• Peten

    Here is a great wiki piece on the ‘local fluff’

    & another on the greater region.

    I think you will find this much more nutritious than apocalypse pop fiction. I wouldn’t expect much getting your science from articles that reference TV as a source… imo disregard the hocus pocus and keep an open mind where facts are sparse.

  • Blessed Geek

    Nick Said:December 29th, 2009 at 11:04 pm
    >Why haven’t we been launching more, faster, longer-lasting voyager types, to see

    Because we have global warming to remediate, anti-global-warming kooks to ward off, alqaida to defeat, treacherous double-agents to uncover, two and half wars to fight, hurricanes/earthquakes/tsunamis to rescue, an economy to repair, religions to propagate, new oil and gas wells to discover, cyber warfare to conduct, world hunger to feed, a public to educate why it’s cheaper to deorbit the space station than to maintain it, etc.

    It’s lucky that we even had a Voyager.

    We need a new world order, where economic health is accumulated not by manufacturing unnecessary things and then encouraging consumers to buy those unnecessaries – but an economy where wealth is accumulated by how much one has contributed to technologies to sustain the future of the human race and our expansion into the Universe.

  • Hom Sapiens Sapien-RoundupReady


    I think your political analysis of the situation is pretty shallow and your proposed solution right out. The NWO is the reason we don’t have more research; the democratic republic of the USA got us Voyager, Pioneer and many other landmark technological advances, the idiocy of alarmist politics produced the perception of scarcity to coerce obedience and suppress free thought: taxing innovation to death. Think, man!

    “America’s abundance was created not by public sacrifices to ‘the common good,’ but by the productive genius of free men who pursued their own personal interests and the making of their own private fortunes. They did not starve the people to pay for America’s industrialization. They gave the people better jobs, higher wages and cheaper goods with every new machine they invented, with every scientific discovery or technological advance—and thus the whole country was moving forward and profiting, not suffering, every step of the way.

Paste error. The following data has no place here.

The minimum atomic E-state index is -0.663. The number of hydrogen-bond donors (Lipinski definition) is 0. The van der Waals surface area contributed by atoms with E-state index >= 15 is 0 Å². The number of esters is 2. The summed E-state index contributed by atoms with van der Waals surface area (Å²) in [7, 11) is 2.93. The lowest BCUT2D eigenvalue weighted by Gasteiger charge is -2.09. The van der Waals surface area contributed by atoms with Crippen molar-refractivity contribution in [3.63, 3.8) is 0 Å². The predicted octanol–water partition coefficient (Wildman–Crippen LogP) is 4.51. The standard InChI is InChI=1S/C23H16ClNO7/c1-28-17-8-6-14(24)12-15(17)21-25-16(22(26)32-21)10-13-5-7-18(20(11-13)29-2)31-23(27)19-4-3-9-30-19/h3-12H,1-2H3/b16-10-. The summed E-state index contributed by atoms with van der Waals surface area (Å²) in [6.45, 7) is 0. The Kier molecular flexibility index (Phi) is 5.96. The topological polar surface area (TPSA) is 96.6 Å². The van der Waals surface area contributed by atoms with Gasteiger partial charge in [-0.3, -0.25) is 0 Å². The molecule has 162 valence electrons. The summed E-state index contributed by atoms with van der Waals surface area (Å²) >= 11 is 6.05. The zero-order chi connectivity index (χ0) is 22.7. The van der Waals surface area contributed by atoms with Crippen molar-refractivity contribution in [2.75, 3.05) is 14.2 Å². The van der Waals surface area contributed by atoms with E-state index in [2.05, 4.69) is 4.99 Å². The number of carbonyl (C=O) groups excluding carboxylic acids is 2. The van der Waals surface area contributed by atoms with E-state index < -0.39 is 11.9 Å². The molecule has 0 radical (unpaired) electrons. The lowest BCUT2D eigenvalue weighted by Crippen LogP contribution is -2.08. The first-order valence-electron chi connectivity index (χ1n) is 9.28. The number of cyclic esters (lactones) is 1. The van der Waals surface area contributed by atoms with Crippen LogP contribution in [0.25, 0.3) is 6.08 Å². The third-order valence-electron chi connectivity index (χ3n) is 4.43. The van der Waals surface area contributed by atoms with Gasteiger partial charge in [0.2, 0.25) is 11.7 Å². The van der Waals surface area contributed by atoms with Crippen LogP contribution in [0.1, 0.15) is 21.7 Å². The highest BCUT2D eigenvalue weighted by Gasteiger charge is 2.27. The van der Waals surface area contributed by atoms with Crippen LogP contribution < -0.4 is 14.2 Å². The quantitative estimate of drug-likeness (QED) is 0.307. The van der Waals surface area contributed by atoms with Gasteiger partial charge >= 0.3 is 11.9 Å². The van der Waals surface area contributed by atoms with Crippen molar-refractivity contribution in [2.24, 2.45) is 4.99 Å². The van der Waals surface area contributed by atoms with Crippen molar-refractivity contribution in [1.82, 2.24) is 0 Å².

The goal of the ”liberals’—as it emerges from the record of the past decades—was to smuggle this country into welfare statism by means of single, concrete, specific measures, enlarging the power of the government a step at a time, never permitting these steps to be summed up into principles, never permitting their direction to be identified or the basic issue to be named. Thus, statism was to come, not by vote or by violence, but by slow rot—by a long process of evasion and epistemological corruption, leading to a fait accompli. The goal of the ‘conservative’ was only to retard that process.” – Ayn Rand

    IMO your vision of a rigidly ordered socialist system is idealistic fantasy. The best case in point is the despotic tyranny of Catholicism over Europe for the period euphemistically referred to as the Dark Ages, and the 500 year struggle to extricate scientific inquiry from this ignorant status quo.

    I vote with the portion of my earned income that the despots don’t appropriate for their corrupt programs and ‘charities’ that win them free learjet rides. You propose a program of slavcery, demanding I serve them in the hope that they will more efficiently continue the scientific advance? I don’t think so; they only fund weaponizing solutions. Why? To kill us uppity thinking people who might disrupt their monopoly game.

    So why would any rocket scientist work to advance the capabilities of their oppressors?

    Otherwise the geometry & nature of of the Local Cloud is fascinating.

  • How to sleep faster

    I saw in the newspaper that NASA stopped most of their activities.

    Can anyone confirm me that?

    I think it’s probably not true.